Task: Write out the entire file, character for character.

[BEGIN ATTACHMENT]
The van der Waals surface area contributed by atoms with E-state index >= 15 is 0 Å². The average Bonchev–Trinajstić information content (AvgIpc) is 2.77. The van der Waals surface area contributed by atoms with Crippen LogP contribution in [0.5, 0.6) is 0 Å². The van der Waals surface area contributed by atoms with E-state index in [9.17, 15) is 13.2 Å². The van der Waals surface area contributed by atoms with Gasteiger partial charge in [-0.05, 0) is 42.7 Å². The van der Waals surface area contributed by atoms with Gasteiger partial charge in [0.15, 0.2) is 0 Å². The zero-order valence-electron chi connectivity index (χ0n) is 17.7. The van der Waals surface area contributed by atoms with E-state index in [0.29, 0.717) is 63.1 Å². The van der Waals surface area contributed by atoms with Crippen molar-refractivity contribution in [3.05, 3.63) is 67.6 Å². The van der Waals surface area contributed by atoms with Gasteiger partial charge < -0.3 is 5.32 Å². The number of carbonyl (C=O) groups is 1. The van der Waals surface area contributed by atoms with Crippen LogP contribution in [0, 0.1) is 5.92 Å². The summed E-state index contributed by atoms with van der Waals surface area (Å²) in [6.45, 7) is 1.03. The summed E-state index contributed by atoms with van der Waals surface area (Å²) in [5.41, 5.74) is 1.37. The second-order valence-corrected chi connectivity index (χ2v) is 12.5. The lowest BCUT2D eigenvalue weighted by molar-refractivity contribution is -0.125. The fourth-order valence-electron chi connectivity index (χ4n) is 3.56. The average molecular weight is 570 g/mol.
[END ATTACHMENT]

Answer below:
The van der Waals surface area contributed by atoms with E-state index >= 15 is 0 Å². The average Bonchev–Trinajstić information content (AvgIpc) is 2.77. The van der Waals surface area contributed by atoms with Crippen LogP contribution in [0.5, 0.6) is 0 Å². The van der Waals surface area contributed by atoms with E-state index in [9.17, 15) is 13.2 Å². The van der Waals surface area contributed by atoms with Gasteiger partial charge in [-0.05, 0) is 42.7 Å². The van der Waals surface area contributed by atoms with Gasteiger partial charge in [0.15, 0.2) is 0 Å². The zero-order valence-electron chi connectivity index (χ0n) is 17.7. The van der Waals surface area contributed by atoms with E-state index in [0.29, 0.717) is 63.1 Å². The van der Waals surface area contributed by atoms with Crippen molar-refractivity contribution in [3.05, 3.63) is 67.6 Å². The van der Waals surface area contributed by atoms with Gasteiger partial charge < -0.3 is 5.32 Å². The number of carbonyl (C=O) groups is 1. The van der Waals surface area contributed by atoms with Crippen LogP contribution in [0, 0.1) is 5.92 Å². The summed E-state index contributed by atoms with van der Waals surface area (Å²) in [6.45, 7) is 1.03. The summed E-state index contributed by atoms with van der Waals surface area (Å²) in [5.41, 5.74) is 1.37. The second-order valence-corrected chi connectivity index (χ2v) is 12.5. The lowest BCUT2D eigenvalue weighted by molar-refractivity contribution is -0.125. The fourth-order valence-electron chi connectivity index (χ4n) is 3.56. The average molecular weight is 570 g/mol.